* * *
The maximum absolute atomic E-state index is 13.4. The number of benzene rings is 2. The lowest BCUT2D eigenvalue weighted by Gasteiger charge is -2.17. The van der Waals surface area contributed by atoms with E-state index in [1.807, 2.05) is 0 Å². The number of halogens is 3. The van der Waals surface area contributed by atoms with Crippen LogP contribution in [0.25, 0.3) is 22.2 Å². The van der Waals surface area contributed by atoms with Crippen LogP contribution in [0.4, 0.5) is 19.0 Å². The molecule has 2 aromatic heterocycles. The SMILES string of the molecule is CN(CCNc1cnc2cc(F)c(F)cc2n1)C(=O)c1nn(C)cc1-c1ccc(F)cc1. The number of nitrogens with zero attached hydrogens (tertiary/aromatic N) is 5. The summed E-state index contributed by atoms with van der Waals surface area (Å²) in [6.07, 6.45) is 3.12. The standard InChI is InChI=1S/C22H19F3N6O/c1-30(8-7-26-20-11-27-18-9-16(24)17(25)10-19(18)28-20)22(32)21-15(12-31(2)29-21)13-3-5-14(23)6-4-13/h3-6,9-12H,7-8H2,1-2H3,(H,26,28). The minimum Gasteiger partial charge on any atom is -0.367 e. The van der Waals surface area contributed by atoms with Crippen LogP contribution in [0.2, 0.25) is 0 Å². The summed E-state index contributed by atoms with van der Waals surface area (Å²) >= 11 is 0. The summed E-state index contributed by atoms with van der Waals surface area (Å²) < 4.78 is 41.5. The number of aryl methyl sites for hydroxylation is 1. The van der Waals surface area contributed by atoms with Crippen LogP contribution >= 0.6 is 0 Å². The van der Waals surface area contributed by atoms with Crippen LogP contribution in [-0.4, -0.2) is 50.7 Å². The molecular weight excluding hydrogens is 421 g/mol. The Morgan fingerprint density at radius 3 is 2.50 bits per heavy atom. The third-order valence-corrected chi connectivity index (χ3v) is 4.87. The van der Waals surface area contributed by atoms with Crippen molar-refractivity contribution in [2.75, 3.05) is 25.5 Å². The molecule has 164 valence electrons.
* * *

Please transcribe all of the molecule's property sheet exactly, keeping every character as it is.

The maximum absolute atomic E-state index is 13.4. The number of benzene rings is 2. The lowest BCUT2D eigenvalue weighted by Gasteiger charge is -2.17. The van der Waals surface area contributed by atoms with E-state index in [1.807, 2.05) is 0 Å². The number of halogens is 3. The van der Waals surface area contributed by atoms with Crippen LogP contribution in [0.25, 0.3) is 22.2 Å². The van der Waals surface area contributed by atoms with Crippen LogP contribution in [0.4, 0.5) is 19.0 Å². The molecule has 2 aromatic heterocycles. The SMILES string of the molecule is CN(CCNc1cnc2cc(F)c(F)cc2n1)C(=O)c1nn(C)cc1-c1ccc(F)cc1. The number of nitrogens with zero attached hydrogens (tertiary/aromatic N) is 5. The summed E-state index contributed by atoms with van der Waals surface area (Å²) in [6.07, 6.45) is 3.12. The standard InChI is InChI=1S/C22H19F3N6O/c1-30(8-7-26-20-11-27-18-9-16(24)17(25)10-19(18)28-20)22(32)21-15(12-31(2)29-21)13-3-5-14(23)6-4-13/h3-6,9-12H,7-8H2,1-2H3,(H,26,28). The minimum Gasteiger partial charge on any atom is -0.367 e. The van der Waals surface area contributed by atoms with Crippen LogP contribution in [0.2, 0.25) is 0 Å². The summed E-state index contributed by atoms with van der Waals surface area (Å²) >= 11 is 0. The summed E-state index contributed by atoms with van der Waals surface area (Å²) < 4.78 is 41.5. The number of aryl methyl sites for hydroxylation is 1. The van der Waals surface area contributed by atoms with Crippen LogP contribution >= 0.6 is 0 Å². The van der Waals surface area contributed by atoms with Crippen LogP contribution in [-0.4, -0.2) is 50.7 Å². The molecular weight excluding hydrogens is 421 g/mol. The Morgan fingerprint density at radius 3 is 2.50 bits per heavy atom. The third-order valence-corrected chi connectivity index (χ3v) is 4.87. The van der Waals surface area contributed by atoms with Crippen molar-refractivity contribution in [2.75, 3.05) is 25.5 Å². The molecule has 164 valence electrons.